Children and Young People

The Halton Safeguarding Children Partnership works to make sure that children and Young People in Halton are safe. Sometimes adults or other young people hurt children and we want to stop this happening.

Halton You Matter handbook is an easy to read guide for teenagers with straight forward advice about a range of important topics such as dealing with stress, bullying and internet safety.

What is Child Abuse?

Although growing up can be difficult, most children and young people receive the love and care they need to develop into healthy, happy young adults.

But some are harmed (hurt, neglected and used) by adults or other children. Younger children may not be aware that what is happening to them is abuse.

Abuse can mean different things to different children, and can happen once or many times.

Physical abuse is…

…when children or young people are hurt or injured by parents or other people. Hitting, kicking, beating with objects, throwing and shaking are all physical abuse, and can cause pain, cuts, bruising, broken bones and sometimes even death.

Sexual abuse is…

…when children or young people are forced or persuaded into sexual acts or situations by others. Children might be encouraged to look at pornography, be harassed by sexual suggestions or comments, be touched sexually or forced to have sex.

Emotional abuse is…

…when children or young people are not given love, approval or acceptance. They may be constantly criticised, blamed, sworn and shouted at, told that other people are better than they are and rejected by those they look to for affection.

Neglect is…

…when parents or others looking after children or young people do not provide them with proper food, warmth, shelter, clothing, care and protection.

Child abuse sometimes causes physical injury, and often leaves emotional scars. People who have grown up being abused can feel worthless, unlovable, betrayed, powerless, confused, frightened and mistrustful of others. They might feel, wrongly, that the abuse is their fault. Talking to somebody who can be trusted can help children to feel better.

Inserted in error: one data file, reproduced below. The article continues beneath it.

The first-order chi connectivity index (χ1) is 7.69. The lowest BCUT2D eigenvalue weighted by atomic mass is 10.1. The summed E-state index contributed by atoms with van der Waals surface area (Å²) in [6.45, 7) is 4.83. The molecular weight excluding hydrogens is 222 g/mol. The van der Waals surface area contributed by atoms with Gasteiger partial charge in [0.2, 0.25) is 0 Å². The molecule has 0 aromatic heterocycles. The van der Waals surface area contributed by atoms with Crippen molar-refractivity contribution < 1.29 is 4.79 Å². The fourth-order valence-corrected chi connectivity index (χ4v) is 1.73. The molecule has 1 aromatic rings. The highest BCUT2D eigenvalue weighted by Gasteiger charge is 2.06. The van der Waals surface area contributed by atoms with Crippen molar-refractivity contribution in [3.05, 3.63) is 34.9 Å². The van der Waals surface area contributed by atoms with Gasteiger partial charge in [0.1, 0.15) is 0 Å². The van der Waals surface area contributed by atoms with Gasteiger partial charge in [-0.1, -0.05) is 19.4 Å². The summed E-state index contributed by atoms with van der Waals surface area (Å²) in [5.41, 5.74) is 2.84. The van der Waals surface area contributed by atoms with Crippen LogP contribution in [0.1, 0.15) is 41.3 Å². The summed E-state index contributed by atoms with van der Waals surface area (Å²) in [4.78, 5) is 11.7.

Acknowledgements: This page has been adapted from information on the Childline Web Site .

What To Do If You Are Worried About Child Abuse

Children and young people often don’t tell about abuse because they have been threatened into keeping silent or made to feel ashamed and guilty. They may be afraid of what will happen to their family, or that no-one will believe them.


  • Children and young people have a right to be safe.
  • They shouldn’t feel they have to deal with abuse on their own.
  • They should tell a person they can trust, such as a parent, teacher, relative or friend, if they are being abused in any way, even if they are worried about what might happen next.
  • It is okay for children not to keep secrets about being abused.

{mosimage}Children and young people may not be believed when they talk about abuse. This does not mean they are lying. They should try to find someone who will believe them, or phone ChildLine .

You may be visiting this site just for general information. However, if you or anyone you know who is under 18 is being abused or neglected, please pick up the ‘phone and ring the following:

You can contact Children’s Social Care in Halton on Tel: 0151 907 8305.

or outside normal office hours

You can contact our Emergency duty service on 0345 050 0148.

In an emergency, always ring 999!

Acknowledgements: This page has been adapted from information on the Childline Web Site .

Keeping Safe on the Net

Some tips for staying safe on-line:

  • Don’t give out information about yourself such as your name, your phone number, where you live or your school
  • Never give out your password
  • Never email a picture of yourself to a stranger or someone you have only met on the web
  • If someone says something to you or sends something or you see something that makes you feel uncomfortable don’t look around and explore, tell your parents
  • Don’t open up emails, files or web pages that you get from people you don’t know
  • It’s not a good idea to meet up with internet buddies, but if you do make sure that your Mum or Dad helps you to plan the meeting and that they go with you

You can find more useful information here:


If you are being bullied you can do something about it!

There is lots of help and advice around to help you. Your school should have a policy to deal with bullying and you have a right to ask a teacher for help.


Talk over what to do with a friend, your teacher, your mum, dad or someone you trust.

Childline run a free 24 hour helpline, phone them on 0800 1111 you can speak to someone who is there to help.

Childline is confidential which means they won’t tell anyone about your call unless you want them to or if you are in danger.


  • – Free confidential support with alcohol, drugs or mental health from one of their local services or online for those over 13 years old